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  3. phyllis towzey says:

    Wonderful advice, Diana. I hear writers all the time angsting about what subgenre to label their unpublished book, afraid to send it out because they might inadvertently put the “wrong” label on it. Kind of pointless, because, really, it’s the market that determines what it is, not the author. You just need to put it out there.

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  5. Patrick says:

    Great advice!

    Here’s a question though. What would you have done if your agent (She IS awesome!) had said, “re-write this so Amy is a senior in a prep-boarding high school and let’s make it YA”?

  6. Diana says:

    Patrick, I had several offers so I was able to talk to prospective agents about my thoughts on the book and make sure that our thoughts on the book aligned. In that particular instance, I would have said no, that I didn’t feel comfortable doing that. I know ABSOLUTELY nothing about boarding schools and wouldn’t have the first idea how to write a book about a secret society set in a boarding school, and Amy is not a 17 year old girl. That’s a fundamentally different story. I’ve heard of such things happening, and maybe it works for those stories, but not for the book I wrote.

    In a related experience, a year or so earlier, I wrote a manuscript for the now-defunct bombshell line. The editor asked me to revise it in such a way that it would fundamentally change what I thought was the core of the story: different backstory and motivation for characters, different character relationships, different location, different central plot. I told her that rather than doing that, I’d rather present her with a few different proposals of entirely new books.

    However, these scenarios have nothing to do with the topic at hand. They are about revising, not about marketability or not submitting because of suspected marketability.

  7. Patrick says:

    Sorry for being off topic. It linked in my mind by agent revision for marketability. I was pretty sure it didn’t and wouldn’t have come up in your situation as well as the likely possibilty of you considering it.

    But I’m getting it now. This is about not even submitting to agents. That’s just plain silly. 🙂

  8. Diana says:

    Oh, I don’t care that it’s off topic — I thought that you were maybe linking those things, and I think they are deifnitely two separate issues. I know there are some folks (like the aforementioned Dean Wesley Smith) who are dead set against revising for agents. I think that’s something that you take on a case by case basis.

    I have been asked by my agent to revise. Sometimes I have, sometimes I haven’t (only to be asked to revise to the SAME specs by the acquiring editor, and if you don’t think my agent didn’t take the opportunity to say “I told you so…”)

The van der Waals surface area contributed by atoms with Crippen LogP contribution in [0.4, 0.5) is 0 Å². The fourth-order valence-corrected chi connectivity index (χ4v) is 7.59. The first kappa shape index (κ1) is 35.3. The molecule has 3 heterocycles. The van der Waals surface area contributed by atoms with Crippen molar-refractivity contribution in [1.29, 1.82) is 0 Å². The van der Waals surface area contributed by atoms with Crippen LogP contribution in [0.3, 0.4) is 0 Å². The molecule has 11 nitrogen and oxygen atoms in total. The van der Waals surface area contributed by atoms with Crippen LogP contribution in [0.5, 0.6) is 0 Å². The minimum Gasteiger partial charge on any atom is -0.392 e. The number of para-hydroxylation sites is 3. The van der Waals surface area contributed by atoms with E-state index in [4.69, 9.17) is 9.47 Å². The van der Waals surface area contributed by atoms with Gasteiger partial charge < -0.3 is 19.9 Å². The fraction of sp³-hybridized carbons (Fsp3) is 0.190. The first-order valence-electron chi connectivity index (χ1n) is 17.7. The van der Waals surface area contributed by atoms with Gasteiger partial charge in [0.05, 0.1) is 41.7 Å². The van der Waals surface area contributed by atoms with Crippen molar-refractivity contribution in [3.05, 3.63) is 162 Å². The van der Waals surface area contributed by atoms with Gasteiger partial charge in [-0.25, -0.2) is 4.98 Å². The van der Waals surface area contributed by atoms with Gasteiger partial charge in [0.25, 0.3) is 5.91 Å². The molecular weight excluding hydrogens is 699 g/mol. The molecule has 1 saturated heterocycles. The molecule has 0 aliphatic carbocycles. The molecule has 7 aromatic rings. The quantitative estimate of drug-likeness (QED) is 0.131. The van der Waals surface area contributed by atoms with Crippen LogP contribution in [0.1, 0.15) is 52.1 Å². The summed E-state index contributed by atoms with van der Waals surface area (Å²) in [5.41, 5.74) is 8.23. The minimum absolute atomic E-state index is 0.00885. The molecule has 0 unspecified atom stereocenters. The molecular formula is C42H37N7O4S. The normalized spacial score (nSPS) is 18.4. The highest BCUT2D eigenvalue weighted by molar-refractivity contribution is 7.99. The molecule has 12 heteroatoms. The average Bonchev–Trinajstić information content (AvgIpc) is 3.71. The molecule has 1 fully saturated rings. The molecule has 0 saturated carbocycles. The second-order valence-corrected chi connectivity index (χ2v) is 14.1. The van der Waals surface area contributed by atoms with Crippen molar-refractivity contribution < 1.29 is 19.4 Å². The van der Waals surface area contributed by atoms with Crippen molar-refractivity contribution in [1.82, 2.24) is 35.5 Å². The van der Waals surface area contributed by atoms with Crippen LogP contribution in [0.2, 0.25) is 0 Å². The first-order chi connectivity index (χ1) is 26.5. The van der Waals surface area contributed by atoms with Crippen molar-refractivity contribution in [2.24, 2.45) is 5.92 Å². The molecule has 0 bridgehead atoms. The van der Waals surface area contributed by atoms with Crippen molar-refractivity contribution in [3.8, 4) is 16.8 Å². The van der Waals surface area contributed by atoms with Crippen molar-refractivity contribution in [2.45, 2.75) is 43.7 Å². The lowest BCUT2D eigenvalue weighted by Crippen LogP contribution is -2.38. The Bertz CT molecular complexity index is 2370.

9. Alexa says:

    Brillaint post! This was me a month ago stalling like crazy although I called it making sure everything was perfect, which nothing ever can be. I think the amount of advice out there can sometimes be crippling, especially if you like to get things right.

    But I can now say from expericen rejection isn’t that devasting. Now of I can just stop obsessively refreshing my email I’ll be doing great 🙂

  10. Beth Smith says:

    Thanks Diana 🙂

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  12. Patrick says:

    I know Dean well and have been reading his blog, too. You mentioning him probably contributed to my brain linking them here.

    I agree with you, it would be a case by case basis for me as well. To me, Dean’s advice is sometimes over the top inflamatory/hit you in the face. It’s said in a way to get you to question what you believe moreso than tell you what to do.

    It usually takes me a few cycles to figure out the reason and the true meaning of his advice. When I was just beginning and met Dean, he would say never re-write – only re-draft. I took that to mean don’t even spell check the first time I heard it… I was really new…

  13. Robin says:

    I’m submitting a YA novel to agents now, and have heard back from some of them (in response to the query alone) that they love the premise but couldn’t sell it as YA because it’s set in college. Even though it’s set in freshman year of college, and the protags are 18. One agent said I should rewrite it (again, based on the query alone) to be set the summer before college. (Apparently making the characters 3 months younger changes everything.)

    So maybe I should try taking the YA label out of the next round of queries I sent out, as you had mentioned. Hmm…